Arper has put Lina Bo Bardi's Bowl Chair into production for the first time since its creation in 1951. The Italian-Brazilian architect's design pioneered a more relaxed approach to seating that was radical for the era. The reissued chair - presented in Milan during last year's Salone del Mobile (and previewed in Wallpaper's July 2013 issue) - is an important testament to her vision.

Arper worked closely with the Instituto Lina Bo e P.M. Bardi to produce the chair, basing it on the only existing original prototype and Bo Bardi's design sketches. The Italian furniture brand shares the designer's mission to place the person at the centre of her projects, and her idea that 'man is the ultimate objective of architecture'.

With her piece, Bo Bardi intended to introduce a flexible way of approaching the object - a chair adapting to people rather than the other way around. 'What is new in this piece of furniture, what is absolutely new, is the fact that the chair can achieve movement from all sides, with no mechanic means whatsoever, only due to its spherical form,' the designer wrote about her creation.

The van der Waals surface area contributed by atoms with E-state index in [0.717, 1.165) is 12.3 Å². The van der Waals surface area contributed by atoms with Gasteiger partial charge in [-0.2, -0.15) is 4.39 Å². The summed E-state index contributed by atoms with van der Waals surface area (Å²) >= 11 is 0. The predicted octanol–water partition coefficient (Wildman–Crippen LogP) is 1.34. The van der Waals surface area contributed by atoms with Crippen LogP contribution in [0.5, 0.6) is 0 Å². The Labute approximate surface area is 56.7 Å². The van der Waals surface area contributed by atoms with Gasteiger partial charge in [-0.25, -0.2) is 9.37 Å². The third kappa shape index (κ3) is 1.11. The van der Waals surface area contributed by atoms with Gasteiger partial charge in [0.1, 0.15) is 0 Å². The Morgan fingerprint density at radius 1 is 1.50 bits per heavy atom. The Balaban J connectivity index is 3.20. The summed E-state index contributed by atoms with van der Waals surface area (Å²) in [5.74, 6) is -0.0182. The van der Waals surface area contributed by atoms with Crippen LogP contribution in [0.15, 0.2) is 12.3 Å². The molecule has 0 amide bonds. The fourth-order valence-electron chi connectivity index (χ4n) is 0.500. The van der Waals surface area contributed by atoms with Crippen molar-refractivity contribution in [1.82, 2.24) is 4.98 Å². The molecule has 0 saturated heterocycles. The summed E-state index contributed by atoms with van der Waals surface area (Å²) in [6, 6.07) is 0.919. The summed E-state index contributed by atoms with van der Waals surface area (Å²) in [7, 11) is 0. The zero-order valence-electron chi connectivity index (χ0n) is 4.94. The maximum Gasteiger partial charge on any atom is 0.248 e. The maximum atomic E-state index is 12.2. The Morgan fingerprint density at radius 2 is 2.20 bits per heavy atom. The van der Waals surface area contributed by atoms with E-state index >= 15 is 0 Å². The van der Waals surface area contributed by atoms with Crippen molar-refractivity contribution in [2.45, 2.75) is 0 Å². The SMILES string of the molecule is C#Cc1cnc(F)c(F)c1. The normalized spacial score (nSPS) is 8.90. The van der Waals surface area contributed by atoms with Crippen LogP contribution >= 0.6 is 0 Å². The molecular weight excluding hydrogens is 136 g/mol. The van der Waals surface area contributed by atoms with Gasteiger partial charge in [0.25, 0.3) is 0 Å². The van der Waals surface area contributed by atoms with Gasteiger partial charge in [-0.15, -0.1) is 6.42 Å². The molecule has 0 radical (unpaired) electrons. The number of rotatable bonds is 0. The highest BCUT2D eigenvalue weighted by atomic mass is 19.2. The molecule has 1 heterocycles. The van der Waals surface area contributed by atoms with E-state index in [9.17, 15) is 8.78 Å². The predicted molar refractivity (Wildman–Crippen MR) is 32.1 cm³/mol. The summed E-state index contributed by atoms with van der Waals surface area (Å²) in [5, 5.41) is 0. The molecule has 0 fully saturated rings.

The Bowl Chair's genius is in its simple execution: made of two loose parts consisting of an upholstered shell standing on a metal structure, the seat is free to move in every direction. It is a chair for living, rather than just sitting, with the human being once again at the centre of the designer's thinking.

Produced in a limited edition of 500 (with by-order upholstery that includes one black leather and seven fabric options, and a selection of cushions in patterns inspired by original Bo Bardi sketches and developed by Arper in collaboration with Brazilian textile designer Dani Moura), part of the proceeds from the chair's sale will be invested in the Instituto Lina Bo e P.M. Bardi's social and cultural projects.

TAGS: SEATING